I will be the first to admit that higher mathematics, including statistical analysis, is not my forte. However, the almost universal condemnation the Harper Government has received for its decision to scrap compulsory completion of the long census form by 20% of the population has convinced me of the vital role it plays in, among other things, social and economic planning, both of which are essential to Canada's well-being.
The matter is of such import that the head of Statistics Canada, Chief Statistician Munir Sheikh, in a lamentably rare demonstration of public integrity, has resigned over the issue. Indeed, the entire census debacle has led me to consider a number of things, not the least of which are a citizen's responsibilities within a democracy.
In an obvious nod to the Conservatives' reactionary power base, Industry Minister Tony Clement claims justification for ending compulsory completion of the long census form by asserting it is too intrusive upon people's privacy, yet another instance of government interference in citizens' lives.
In fact, he claims that both Statistics Canada and the Government has fielded many complaints from people about this intrusion. Ironically, statistics do not support his claim, as both the Government and Statistics Canada have received only about three complaints each.
Nonetheless, even if it had received a large volume of complaints, would the Government have been justified in eliminating it? It is this question that got me pondering both the rights and responsibilities of citizenship.
The majority of us, I assume, are aware of our rights under The Canadian Charter of Rights and Freedoms (especially in light of the fact that several of them were willfully violated by both the Government and the police during the recent G20 in Toronto).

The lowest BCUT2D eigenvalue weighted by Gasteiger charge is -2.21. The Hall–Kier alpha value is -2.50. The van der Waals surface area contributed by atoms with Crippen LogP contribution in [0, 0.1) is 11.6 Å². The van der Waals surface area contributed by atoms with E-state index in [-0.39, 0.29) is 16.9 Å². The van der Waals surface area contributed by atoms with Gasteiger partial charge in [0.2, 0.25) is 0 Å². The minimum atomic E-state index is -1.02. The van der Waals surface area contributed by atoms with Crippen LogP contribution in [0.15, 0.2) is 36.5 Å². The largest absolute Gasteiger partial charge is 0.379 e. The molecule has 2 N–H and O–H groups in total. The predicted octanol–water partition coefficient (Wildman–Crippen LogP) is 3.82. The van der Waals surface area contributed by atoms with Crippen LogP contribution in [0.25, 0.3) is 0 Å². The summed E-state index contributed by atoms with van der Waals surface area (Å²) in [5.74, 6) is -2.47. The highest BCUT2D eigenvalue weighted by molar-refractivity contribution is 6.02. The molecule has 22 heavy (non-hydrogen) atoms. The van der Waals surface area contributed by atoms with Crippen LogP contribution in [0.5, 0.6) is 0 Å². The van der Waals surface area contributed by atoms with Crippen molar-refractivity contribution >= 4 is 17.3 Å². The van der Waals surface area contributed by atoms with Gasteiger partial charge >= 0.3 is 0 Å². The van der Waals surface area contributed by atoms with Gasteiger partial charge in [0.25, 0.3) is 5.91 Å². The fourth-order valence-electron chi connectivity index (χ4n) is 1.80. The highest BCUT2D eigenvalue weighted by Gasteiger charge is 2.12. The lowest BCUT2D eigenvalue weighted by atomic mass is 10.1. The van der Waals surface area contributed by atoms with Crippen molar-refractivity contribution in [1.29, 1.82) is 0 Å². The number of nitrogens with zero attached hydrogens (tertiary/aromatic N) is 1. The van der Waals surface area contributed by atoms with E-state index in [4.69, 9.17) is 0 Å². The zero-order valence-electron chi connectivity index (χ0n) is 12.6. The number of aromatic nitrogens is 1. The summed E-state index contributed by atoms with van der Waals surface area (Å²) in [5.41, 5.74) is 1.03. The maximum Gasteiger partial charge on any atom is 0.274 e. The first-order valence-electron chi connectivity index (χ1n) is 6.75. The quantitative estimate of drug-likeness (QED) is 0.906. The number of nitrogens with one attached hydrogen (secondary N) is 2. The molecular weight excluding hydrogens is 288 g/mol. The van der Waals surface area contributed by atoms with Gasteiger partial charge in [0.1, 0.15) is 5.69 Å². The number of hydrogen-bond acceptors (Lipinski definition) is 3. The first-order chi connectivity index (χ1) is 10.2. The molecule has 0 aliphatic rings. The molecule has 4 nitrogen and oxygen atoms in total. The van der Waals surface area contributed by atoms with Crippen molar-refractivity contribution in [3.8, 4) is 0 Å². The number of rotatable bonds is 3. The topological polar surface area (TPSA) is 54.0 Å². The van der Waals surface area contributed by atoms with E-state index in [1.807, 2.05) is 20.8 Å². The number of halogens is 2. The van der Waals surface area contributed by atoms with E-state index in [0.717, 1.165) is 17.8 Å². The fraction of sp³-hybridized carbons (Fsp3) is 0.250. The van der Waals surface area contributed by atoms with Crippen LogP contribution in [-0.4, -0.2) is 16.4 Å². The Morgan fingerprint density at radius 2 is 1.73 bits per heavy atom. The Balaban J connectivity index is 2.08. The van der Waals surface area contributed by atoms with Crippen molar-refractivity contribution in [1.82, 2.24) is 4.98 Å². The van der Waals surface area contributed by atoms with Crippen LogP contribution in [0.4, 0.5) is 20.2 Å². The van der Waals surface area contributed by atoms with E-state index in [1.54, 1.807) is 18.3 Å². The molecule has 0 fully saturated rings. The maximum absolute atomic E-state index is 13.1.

However, how often do we consider the obligations citizenship entails, along with the fact that we generally discharge those obligations faithfully, whether we like them or not?
Take, for example, jury duty. I have never known anyone who goes to the mailbox hoping to receive a summons for duty along with its potential to disrupt the normal flow of daily life, sometimes even for months at a time, with little or no financial compensation. Yet in spite of its intrusiveness, we accept it as one of our responsibilities under the law, one that helps to ensure a fair trial for the accused.
Similarly, despite a seemingly almost universal belief that taxes are too high, most of us, again in recognition of their importance in maintaining a society reflective of our values, pay them instead of attempting to defraud the government.
As well, whether they be municipal bylaws requiring us to clean up after our dogs or maintain our property to certain standards, traffic laws that forbid the running of red lights, provincial or federal laws prescribing penalties for criminal acts against property and people, the vast majority of us obey and support these intrusions, in no small measure because, once again, we appreciate their vital role in civil society, where the inclinations of the few do not trump the needs and values of the many.
So to live in society, by definition, puts limits on personal freedoms that entail a certain measure of government intrusion into our lives. However, by pandering to a minority of the population's worst instincts, the Harper Government is undermining values that Canadians hold dear, once again demonstrating its contempt for true democracy and the people it was elected to serve, yet two more reasons we should question whether or not the Conservative Party deserves to continue to govern.
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